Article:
On Friday, legions of Americans will descend on the nation’s capital resolved to take advantage of “the fierce urgency of now,” a phrase coined by Martin Luther King Jr. on the very same day in 1963.
The full name of that historic gathering on Aug. 28 was called the March on Washington for Jobs and Freedom. This time, it’s the Get Your Knee Off Our Necks March on Washington.
As if more than half a century ago had hardly passed, the two events partly mirror each other in theme: police brutality, voting rights and new legislation to ensure equal treatment. Both the 1963 march and the Friday event — co-sponsored by the Rev. Al Sharpton’s National Action Network, the NAACP, the National Urban League, the Lawyers’ Committee for Civil Rights Under Law and others — share the goal of pressuring lawmakers to act. The 1963 march helped spur the passage of the Civil Rights Act of 1964. The 2020 gathering aims to assure that the John R. Lewis Voting Rights Act of 2020becomes law, as well as a robust police reform bill named after George Floyd, who died in a police killing in May in Minneapolis after an officer knelt on his neck.
The parallels point to the racist policies, behavior and ideas that stubbornly persist, despite the great strides African Americans have made since the 1960s, said Leonard Steinhorn, a professor of communication and affiliate professor of history at American University who lectures about American politics and the 1960s.
The speeches delivered in 1963 before the Lincoln Memorial would still resonate with many Americans today, he noted. In “I Have a Dream,” “You hear King saying that there’s no time … to take the ‘tranquilizing drug of gradualism,’ ” Steinhorn said. King “also talks about the promissory note of our country not being honored,” a reference to the unfulfilled promises of American democracy that still serves as a racial refrain today.
Aug. 28 also marks another anniversary: the day in 1955 when 14-year-old Emmett Till was lynched in Money, Miss., for allegedly flirting with a White woman. It was an act of hate that galvanized the civil rights movement much as the killing of Floyd has done. The murder came to symbolize the racist brutality meted out to Black males, and it also could be referenced during remarks this week.
Here are some passages from the 1963 speeches that may find echoes in Friday’s program.
Martin Luther King Jr.:
“We can never be satisfied as long as the Negro is the victim of the unspeakable horrors of police brutality. … We cannot be satisfied as long as a Negro in Mississippi cannot vote and a Negro in New York believes he has nothing for which to vote.”
“Some of you have come from areas where your quest for freedom left you battered by the storms of persecution and staggered by the winds of police brutality.”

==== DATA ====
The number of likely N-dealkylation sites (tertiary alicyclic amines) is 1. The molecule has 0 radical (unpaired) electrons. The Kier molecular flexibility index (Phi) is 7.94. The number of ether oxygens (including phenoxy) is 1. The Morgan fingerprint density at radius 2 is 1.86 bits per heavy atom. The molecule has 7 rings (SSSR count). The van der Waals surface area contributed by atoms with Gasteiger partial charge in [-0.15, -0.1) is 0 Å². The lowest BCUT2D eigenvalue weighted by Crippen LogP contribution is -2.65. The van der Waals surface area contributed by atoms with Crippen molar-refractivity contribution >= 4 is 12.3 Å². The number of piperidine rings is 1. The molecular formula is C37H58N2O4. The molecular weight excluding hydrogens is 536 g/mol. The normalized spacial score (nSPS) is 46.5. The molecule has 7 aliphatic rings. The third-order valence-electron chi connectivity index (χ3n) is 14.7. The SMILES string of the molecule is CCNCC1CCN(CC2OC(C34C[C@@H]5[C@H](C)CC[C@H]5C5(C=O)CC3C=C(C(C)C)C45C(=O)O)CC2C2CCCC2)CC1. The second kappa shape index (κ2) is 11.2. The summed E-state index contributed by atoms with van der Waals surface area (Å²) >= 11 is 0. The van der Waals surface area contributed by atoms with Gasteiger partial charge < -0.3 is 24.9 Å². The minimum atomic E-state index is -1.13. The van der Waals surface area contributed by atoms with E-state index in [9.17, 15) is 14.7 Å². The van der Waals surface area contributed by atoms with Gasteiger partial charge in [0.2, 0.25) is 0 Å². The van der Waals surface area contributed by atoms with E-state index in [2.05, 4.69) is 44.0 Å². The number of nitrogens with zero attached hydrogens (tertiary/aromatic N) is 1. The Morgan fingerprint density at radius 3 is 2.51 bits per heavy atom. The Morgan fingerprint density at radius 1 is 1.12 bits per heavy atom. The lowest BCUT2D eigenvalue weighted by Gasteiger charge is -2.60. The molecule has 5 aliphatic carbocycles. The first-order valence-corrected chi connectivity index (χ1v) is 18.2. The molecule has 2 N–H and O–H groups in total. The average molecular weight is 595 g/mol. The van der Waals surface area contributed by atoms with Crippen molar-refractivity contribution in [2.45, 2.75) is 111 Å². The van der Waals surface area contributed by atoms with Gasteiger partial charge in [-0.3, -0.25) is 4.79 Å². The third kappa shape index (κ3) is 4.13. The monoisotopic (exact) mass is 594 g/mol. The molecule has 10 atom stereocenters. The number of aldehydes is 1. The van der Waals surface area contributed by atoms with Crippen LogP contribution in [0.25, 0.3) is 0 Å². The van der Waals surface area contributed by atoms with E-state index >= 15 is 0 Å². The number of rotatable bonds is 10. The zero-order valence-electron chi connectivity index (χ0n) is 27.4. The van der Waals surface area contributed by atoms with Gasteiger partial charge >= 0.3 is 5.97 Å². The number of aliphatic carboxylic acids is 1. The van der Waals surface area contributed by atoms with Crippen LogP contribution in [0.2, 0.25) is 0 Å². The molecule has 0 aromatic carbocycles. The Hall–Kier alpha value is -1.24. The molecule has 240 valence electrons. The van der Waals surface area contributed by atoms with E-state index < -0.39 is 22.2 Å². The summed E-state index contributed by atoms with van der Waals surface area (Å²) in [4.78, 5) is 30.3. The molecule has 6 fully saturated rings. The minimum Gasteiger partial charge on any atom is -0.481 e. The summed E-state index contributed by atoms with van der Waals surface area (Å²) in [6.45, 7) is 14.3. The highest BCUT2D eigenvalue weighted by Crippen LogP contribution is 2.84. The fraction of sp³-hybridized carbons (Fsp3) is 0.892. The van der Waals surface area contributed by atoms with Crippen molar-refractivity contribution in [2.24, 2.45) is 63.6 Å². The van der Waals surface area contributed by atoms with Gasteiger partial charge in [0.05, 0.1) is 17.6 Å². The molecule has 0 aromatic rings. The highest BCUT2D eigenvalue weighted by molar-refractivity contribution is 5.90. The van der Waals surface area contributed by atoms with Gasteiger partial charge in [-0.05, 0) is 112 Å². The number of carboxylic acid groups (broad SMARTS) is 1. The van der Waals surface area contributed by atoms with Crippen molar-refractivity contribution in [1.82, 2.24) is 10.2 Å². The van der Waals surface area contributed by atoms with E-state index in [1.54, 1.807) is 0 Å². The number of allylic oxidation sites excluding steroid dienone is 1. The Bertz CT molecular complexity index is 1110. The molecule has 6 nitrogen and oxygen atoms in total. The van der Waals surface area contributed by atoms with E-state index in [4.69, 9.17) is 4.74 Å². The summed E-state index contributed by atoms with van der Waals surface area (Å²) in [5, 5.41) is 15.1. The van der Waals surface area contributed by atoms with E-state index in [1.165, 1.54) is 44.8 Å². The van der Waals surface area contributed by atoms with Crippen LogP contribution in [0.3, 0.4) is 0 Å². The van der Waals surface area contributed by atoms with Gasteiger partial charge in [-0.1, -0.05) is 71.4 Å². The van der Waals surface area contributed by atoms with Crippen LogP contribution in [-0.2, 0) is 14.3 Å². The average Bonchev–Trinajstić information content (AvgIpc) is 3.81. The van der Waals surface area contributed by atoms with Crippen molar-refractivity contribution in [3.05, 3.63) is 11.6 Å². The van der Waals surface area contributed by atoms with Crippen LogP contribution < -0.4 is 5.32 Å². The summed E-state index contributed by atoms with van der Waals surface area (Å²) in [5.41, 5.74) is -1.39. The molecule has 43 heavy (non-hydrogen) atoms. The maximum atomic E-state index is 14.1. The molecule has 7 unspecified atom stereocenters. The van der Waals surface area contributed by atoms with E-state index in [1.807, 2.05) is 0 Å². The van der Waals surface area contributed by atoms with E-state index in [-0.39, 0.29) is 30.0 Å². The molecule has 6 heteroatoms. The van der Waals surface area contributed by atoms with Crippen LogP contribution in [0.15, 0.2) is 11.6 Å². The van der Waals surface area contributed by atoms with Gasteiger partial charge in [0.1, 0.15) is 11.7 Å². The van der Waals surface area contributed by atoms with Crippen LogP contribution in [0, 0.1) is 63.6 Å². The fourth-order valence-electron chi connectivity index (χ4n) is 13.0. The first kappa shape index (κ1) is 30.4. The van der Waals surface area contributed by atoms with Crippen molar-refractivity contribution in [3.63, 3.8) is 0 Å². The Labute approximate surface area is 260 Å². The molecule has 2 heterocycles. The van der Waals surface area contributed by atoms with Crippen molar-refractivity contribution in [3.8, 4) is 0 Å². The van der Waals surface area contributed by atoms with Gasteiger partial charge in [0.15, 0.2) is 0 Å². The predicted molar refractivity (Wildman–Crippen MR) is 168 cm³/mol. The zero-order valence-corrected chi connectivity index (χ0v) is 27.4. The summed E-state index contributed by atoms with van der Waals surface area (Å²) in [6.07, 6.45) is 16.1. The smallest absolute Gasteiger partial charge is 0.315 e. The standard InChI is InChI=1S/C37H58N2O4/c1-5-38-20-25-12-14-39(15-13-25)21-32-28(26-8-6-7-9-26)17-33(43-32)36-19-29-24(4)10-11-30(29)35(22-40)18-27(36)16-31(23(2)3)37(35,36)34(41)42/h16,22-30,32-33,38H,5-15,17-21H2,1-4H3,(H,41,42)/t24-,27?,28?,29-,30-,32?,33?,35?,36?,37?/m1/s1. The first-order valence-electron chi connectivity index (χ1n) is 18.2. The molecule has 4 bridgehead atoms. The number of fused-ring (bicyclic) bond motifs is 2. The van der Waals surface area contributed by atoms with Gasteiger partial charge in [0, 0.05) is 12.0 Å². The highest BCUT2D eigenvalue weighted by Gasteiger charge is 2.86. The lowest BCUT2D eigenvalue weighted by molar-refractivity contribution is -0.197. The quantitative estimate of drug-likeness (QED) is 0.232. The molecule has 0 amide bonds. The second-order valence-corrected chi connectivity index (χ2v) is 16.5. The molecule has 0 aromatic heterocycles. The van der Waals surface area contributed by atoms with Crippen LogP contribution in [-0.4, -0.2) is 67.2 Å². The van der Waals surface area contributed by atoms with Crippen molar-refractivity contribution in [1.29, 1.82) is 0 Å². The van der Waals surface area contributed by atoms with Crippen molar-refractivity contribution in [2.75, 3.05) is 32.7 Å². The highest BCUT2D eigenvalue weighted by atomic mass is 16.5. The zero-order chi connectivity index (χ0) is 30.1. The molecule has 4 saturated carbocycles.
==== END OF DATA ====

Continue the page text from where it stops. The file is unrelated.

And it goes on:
John Lewis, national chairman of the Student Non-Violent Coordinating Committee:
“Those who have said, ‘Be patient and wait’ — we must say that we cannot be patient. We do not want our freedom gradually, but we want to be free now. We are tired. We are tired of being beaten by policemen. We are tired of seeing our people locked up in jail over and over again, and then you holler, ‘Be patient.’ How long can we be patient?”
“Where is the political party that will make it unnecessary to march on Washington? Where is the political party that will make it unnecessary to march in the streets of Birmingham?”
“ ‘One man, one vote’ is the African cry. It is ours, too — it must be ours! We must have legislation that will protect the Mississippi sharecropper who is put off of his farm, because he dared to register to vote.”
Whitney M. Young Jr., executive director of the National Urban League:
“And so this march must go beyond this historic moment. … We must work together even more closely back home where the job must be done to see that Negro Americans are accepted as first-class citizens and that they are enabled to do some more marching. … They must march from the cemeteries where our young and our newborns die three times sooner and our parents die seven years earlier. … They must march from the congested, ill-equipped schools, which breed dropouts and which smother motivation.”
Rabbi Joachim Prinz, president of the American Jewish Congress:
“The most urgent, the most disgraceful, the most shameful and the most tragic problem is silence. A great people, which had created a great civilization had become a nation of silent onlookers. They remained silent in the face of hate, in the face of brutality and in the face of mass murder. America must not become a nation of onlookers. America must not remain silent, not merely Black America, but all of America. It must speak up and act from the president down to the humblest of us.”
By: Sydney Trent